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I was so excited when I discovered The Locavore Way at my local library! Even though I feel like I’ve come a long way in my effort to try to eat more locally, I felt like I still could use some help so I snatched it up to take a closer look. It seems everywhere we turn we are encouraged to “eat local” but for me, that task seems a bit daunting. Sure, I can go to the local farmer’s market on the weekends but what about those weekends that our schedule does not allow it? Or maybe on those weeks when I feel that my budget won’t allow it? The good news for me at least is that I’ve started noticing that more of the local grocery store chains in my area are offering produce and other items from local farmers and vendors.
If you’d like to start eating more locally grown and produced food, The Locavore Way by Amy Cotler give you a great roadmap to get started. Cotler starts out with an overview of what locavore means (basically it’s someone who eats food grown locally whenever possible) and why you should try to become one (for the health of your family and planet in many ways, to connect with the source of your food and boost the local economy among other things!). The book is filled with snippets and tips here and there throughout that almost make it seem like a good friend who’s just passing on some advice (meaning it’s not too preachy to make you feel guilty!)
Cotler has broken the book down into three sections: Shop for Local Foods, Eat Simply and Seasonally and Connect and Engage. Within each section she gives tips on how to accomplish those goals like for visiting farmers markets, joining a CSA or buying club. Sprinkled throughout are storage and preparation guidelines as well as recipes for using seasonal produce and other foods. Cooking from scratch not your thing but you still want to support the effort? She gives tips on how to do that including eating out at restaurants that are part of the Chefs Collaborative or organizing potlucks and other get togethers with friends to enjoy not only good food but good company too. The last section outlines ways to get your hands dirty by doing the ultimate for eating local and growing a garden or arranging for a farm tour to find out where your produce is being grown. There are tips on how to include the kids and make it a true family affair. I actually found the Appendix to be especially interesting as she includes a timeline of key events in food history, a local food and sustainability glossary and a good sized listing of websites to visit and recommended reading to further the quest to become more of a locavore.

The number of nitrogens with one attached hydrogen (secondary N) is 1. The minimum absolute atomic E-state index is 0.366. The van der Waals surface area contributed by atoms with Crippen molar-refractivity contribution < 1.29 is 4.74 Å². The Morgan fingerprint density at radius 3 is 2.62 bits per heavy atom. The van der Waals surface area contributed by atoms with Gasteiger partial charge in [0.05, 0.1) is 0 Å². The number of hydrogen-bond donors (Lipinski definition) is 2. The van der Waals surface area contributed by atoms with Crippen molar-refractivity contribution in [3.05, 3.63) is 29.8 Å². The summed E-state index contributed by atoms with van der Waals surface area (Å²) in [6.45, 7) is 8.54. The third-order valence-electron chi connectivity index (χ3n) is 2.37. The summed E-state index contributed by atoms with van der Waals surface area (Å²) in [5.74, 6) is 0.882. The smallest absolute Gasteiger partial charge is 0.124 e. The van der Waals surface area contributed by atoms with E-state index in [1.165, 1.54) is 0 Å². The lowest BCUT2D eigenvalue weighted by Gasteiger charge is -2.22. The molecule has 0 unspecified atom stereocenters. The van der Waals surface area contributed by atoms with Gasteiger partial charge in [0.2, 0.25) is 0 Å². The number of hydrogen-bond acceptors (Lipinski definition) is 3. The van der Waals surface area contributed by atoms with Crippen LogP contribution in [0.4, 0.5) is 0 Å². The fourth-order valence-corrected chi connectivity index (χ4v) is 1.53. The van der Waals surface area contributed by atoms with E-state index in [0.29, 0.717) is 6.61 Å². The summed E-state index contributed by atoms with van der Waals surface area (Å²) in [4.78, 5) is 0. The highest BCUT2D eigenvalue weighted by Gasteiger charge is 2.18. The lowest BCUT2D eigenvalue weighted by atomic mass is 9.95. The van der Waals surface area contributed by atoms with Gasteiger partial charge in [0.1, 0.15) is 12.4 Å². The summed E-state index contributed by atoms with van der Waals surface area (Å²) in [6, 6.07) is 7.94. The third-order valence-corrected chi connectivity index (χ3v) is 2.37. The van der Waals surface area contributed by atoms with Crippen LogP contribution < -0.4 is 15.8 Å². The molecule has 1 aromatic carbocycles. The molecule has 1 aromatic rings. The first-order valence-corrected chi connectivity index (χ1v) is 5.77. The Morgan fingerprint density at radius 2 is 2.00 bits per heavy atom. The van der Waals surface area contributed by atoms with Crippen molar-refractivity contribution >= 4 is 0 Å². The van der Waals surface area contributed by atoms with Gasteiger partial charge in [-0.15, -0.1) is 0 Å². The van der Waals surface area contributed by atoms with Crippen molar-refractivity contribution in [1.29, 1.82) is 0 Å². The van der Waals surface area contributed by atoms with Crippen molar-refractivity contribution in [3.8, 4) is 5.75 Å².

If you’re looking to get started on joining the “eat local” movement but don’t quite know where to begin, I’d definitely recommend this book.
Disclaimer: I got this book from my local library. I have not been compensated for this review and all opinions are my own. However I am an Amazon Associate which means if you choose to purchase this book from my site through this review, I will receive a small percentage of that sale as a thank you from Amazon for referring you. And I appreciate it!